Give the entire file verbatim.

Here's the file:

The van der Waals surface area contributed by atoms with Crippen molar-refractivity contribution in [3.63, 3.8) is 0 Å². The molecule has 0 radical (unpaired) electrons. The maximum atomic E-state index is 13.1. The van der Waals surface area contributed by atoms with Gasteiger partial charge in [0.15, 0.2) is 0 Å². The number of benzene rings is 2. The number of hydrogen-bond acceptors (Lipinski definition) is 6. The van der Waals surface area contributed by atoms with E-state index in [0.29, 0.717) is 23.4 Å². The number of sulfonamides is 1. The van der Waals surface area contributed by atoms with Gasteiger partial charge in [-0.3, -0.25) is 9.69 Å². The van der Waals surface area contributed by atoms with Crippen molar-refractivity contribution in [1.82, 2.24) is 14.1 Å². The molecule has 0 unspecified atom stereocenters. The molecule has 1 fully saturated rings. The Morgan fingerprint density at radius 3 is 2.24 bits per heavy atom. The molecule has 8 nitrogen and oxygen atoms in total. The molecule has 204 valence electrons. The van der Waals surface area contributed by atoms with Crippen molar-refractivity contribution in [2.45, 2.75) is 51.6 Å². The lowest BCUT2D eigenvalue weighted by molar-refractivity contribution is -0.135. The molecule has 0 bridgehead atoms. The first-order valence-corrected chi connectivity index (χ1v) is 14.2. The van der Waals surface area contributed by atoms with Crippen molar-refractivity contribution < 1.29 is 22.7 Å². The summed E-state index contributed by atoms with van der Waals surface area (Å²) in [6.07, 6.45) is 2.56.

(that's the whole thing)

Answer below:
The van der Waals surface area contributed by atoms with Crippen molar-refractivity contribution in [3.63, 3.8) is 0 Å². The molecule has 0 radical (unpaired) electrons. The maximum atomic E-state index is 13.1. The van der Waals surface area contributed by atoms with Gasteiger partial charge in [0.15, 0.2) is 0 Å². The number of benzene rings is 2. The number of hydrogen-bond acceptors (Lipinski definition) is 6. The van der Waals surface area contributed by atoms with E-state index in [0.29, 0.717) is 23.4 Å². The number of sulfonamides is 1. The van der Waals surface area contributed by atoms with Gasteiger partial charge in [-0.3, -0.25) is 9.69 Å². The van der Waals surface area contributed by atoms with Crippen molar-refractivity contribution in [1.82, 2.24) is 14.1 Å². The molecule has 0 unspecified atom stereocenters. The molecule has 1 fully saturated rings. The Morgan fingerprint density at radius 3 is 2.24 bits per heavy atom. The molecule has 8 nitrogen and oxygen atoms in total. The molecule has 204 valence electrons. The van der Waals surface area contributed by atoms with Crippen molar-refractivity contribution in [2.45, 2.75) is 51.6 Å². The lowest BCUT2D eigenvalue weighted by molar-refractivity contribution is -0.135. The molecule has 0 bridgehead atoms. The first-order valence-corrected chi connectivity index (χ1v) is 14.2. The van der Waals surface area contributed by atoms with Crippen molar-refractivity contribution < 1.29 is 22.7 Å². The summed E-state index contributed by atoms with van der Waals surface area (Å²) in [6.07, 6.45) is 2.56.